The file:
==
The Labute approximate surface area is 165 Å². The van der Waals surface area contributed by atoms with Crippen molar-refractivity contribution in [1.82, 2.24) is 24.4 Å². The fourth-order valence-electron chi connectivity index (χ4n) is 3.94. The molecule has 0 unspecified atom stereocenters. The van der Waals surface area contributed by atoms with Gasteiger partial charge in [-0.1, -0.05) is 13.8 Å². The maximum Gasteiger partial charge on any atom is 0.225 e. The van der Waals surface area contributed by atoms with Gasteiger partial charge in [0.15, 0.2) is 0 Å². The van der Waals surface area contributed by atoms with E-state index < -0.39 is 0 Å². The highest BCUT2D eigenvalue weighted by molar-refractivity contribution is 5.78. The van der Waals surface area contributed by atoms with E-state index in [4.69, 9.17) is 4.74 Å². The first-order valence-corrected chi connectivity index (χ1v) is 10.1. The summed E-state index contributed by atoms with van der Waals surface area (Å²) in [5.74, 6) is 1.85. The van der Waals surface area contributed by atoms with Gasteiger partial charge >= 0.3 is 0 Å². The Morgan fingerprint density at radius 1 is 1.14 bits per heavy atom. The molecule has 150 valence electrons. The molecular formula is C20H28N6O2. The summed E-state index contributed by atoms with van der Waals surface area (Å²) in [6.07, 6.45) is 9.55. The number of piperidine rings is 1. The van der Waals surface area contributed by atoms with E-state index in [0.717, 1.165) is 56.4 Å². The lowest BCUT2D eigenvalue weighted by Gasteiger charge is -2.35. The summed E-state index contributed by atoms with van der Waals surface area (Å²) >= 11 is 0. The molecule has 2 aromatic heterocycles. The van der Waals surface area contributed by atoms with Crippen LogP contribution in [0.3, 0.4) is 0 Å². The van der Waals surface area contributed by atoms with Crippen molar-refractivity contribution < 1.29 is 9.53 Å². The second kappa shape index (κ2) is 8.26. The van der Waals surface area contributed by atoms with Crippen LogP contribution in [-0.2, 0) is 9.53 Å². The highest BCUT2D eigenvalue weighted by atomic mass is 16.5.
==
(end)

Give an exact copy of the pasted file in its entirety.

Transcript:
The Labute approximate surface area is 165 Å². The van der Waals surface area contributed by atoms with Crippen molar-refractivity contribution in [1.82, 2.24) is 24.4 Å². The fourth-order valence-electron chi connectivity index (χ4n) is 3.94. The molecule has 0 unspecified atom stereocenters. The van der Waals surface area contributed by atoms with Gasteiger partial charge in [-0.1, -0.05) is 13.8 Å². The maximum Gasteiger partial charge on any atom is 0.225 e. The van der Waals surface area contributed by atoms with Gasteiger partial charge in [0.15, 0.2) is 0 Å². The van der Waals surface area contributed by atoms with E-state index < -0.39 is 0 Å². The highest BCUT2D eigenvalue weighted by molar-refractivity contribution is 5.78. The van der Waals surface area contributed by atoms with E-state index in [4.69, 9.17) is 4.74 Å². The first-order valence-corrected chi connectivity index (χ1v) is 10.1. The summed E-state index contributed by atoms with van der Waals surface area (Å²) in [5.74, 6) is 1.85. The van der Waals surface area contributed by atoms with Gasteiger partial charge >= 0.3 is 0 Å². The Morgan fingerprint density at radius 1 is 1.14 bits per heavy atom. The molecule has 150 valence electrons. The molecular formula is C20H28N6O2. The summed E-state index contributed by atoms with van der Waals surface area (Å²) in [6.07, 6.45) is 9.55. The number of piperidine rings is 1. The van der Waals surface area contributed by atoms with E-state index in [0.717, 1.165) is 56.4 Å². The lowest BCUT2D eigenvalue weighted by Gasteiger charge is -2.35. The summed E-state index contributed by atoms with van der Waals surface area (Å²) >= 11 is 0. The molecule has 2 aromatic heterocycles. The van der Waals surface area contributed by atoms with Crippen LogP contribution in [0.3, 0.4) is 0 Å². The van der Waals surface area contributed by atoms with Crippen molar-refractivity contribution < 1.29 is 9.53 Å². The second kappa shape index (κ2) is 8.26. The van der Waals surface area contributed by atoms with Crippen LogP contribution in [-0.2, 0) is 9.53 Å². The highest BCUT2D eigenvalue weighted by atomic mass is 16.5.